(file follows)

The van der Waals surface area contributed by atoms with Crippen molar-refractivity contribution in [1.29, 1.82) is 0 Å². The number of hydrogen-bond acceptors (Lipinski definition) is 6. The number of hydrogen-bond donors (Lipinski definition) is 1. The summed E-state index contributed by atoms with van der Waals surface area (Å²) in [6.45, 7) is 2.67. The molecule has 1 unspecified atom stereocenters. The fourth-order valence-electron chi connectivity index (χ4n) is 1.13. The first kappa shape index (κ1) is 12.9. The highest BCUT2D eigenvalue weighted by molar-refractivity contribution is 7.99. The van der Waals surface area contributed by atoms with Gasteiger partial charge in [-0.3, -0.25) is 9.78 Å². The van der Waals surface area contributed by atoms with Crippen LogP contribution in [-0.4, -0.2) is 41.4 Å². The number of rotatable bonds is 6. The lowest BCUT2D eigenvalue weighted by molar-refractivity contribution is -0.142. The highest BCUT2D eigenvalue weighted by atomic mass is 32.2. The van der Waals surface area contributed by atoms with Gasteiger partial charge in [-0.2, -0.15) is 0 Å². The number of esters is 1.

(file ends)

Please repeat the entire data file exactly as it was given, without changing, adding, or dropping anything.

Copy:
The van der Waals surface area contributed by atoms with Crippen molar-refractivity contribution in [1.29, 1.82) is 0 Å². The number of hydrogen-bond acceptors (Lipinski definition) is 6. The number of hydrogen-bond donors (Lipinski definition) is 1. The summed E-state index contributed by atoms with van der Waals surface area (Å²) in [6.45, 7) is 2.67. The molecule has 1 unspecified atom stereocenters. The fourth-order valence-electron chi connectivity index (χ4n) is 1.13. The first kappa shape index (κ1) is 12.9. The highest BCUT2D eigenvalue weighted by molar-refractivity contribution is 7.99. The van der Waals surface area contributed by atoms with Gasteiger partial charge in [-0.3, -0.25) is 9.78 Å². The van der Waals surface area contributed by atoms with Crippen LogP contribution in [-0.4, -0.2) is 41.4 Å². The number of rotatable bonds is 6. The lowest BCUT2D eigenvalue weighted by molar-refractivity contribution is -0.142. The highest BCUT2D eigenvalue weighted by atomic mass is 32.2. The van der Waals surface area contributed by atoms with Gasteiger partial charge in [-0.2, -0.15) is 0 Å². The number of esters is 1.